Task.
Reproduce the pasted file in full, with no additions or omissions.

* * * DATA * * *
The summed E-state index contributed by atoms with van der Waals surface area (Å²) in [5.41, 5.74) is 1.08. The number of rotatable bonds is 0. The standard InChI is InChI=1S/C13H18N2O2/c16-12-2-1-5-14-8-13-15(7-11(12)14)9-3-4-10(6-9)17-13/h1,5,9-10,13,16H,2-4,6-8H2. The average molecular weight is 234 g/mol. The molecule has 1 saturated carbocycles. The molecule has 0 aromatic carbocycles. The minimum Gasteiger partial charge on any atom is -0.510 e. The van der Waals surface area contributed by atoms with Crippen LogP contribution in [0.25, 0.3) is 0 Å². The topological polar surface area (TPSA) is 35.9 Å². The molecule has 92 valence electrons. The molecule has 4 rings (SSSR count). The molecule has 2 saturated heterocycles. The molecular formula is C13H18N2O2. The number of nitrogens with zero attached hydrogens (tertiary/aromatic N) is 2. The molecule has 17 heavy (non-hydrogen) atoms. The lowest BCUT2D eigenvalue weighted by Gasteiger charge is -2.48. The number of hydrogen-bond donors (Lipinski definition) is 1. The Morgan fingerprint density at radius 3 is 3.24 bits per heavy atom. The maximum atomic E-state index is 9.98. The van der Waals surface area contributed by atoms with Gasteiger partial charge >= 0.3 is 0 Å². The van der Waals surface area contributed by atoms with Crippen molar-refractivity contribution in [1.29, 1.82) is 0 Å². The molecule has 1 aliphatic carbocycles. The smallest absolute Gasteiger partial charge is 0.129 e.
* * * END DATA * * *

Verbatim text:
The summed E-state index contributed by atoms with van der Waals surface area (Å²) in [5.41, 5.74) is 1.08. The number of rotatable bonds is 0. The standard InChI is InChI=1S/C13H18N2O2/c16-12-2-1-5-14-8-13-15(7-11(12)14)9-3-4-10(6-9)17-13/h1,5,9-10,13,16H,2-4,6-8H2. The average molecular weight is 234 g/mol. The molecule has 1 saturated carbocycles. The molecule has 0 aromatic carbocycles. The minimum Gasteiger partial charge on any atom is -0.510 e. The van der Waals surface area contributed by atoms with Crippen LogP contribution in [0.25, 0.3) is 0 Å². The topological polar surface area (TPSA) is 35.9 Å². The molecule has 92 valence electrons. The molecule has 4 rings (SSSR count). The molecule has 2 saturated heterocycles. The molecular formula is C13H18N2O2. The number of nitrogens with zero attached hydrogens (tertiary/aromatic N) is 2. The molecule has 17 heavy (non-hydrogen) atoms. The lowest BCUT2D eigenvalue weighted by Gasteiger charge is -2.48. The number of hydrogen-bond donors (Lipinski definition) is 1. The Morgan fingerprint density at radius 3 is 3.24 bits per heavy atom. The maximum atomic E-state index is 9.98. The van der Waals surface area contributed by atoms with Gasteiger partial charge >= 0.3 is 0 Å². The van der Waals surface area contributed by atoms with Crippen molar-refractivity contribution in [1.29, 1.82) is 0 Å². The molecule has 1 aliphatic carbocycles. The smallest absolute Gasteiger partial charge is 0.129 e.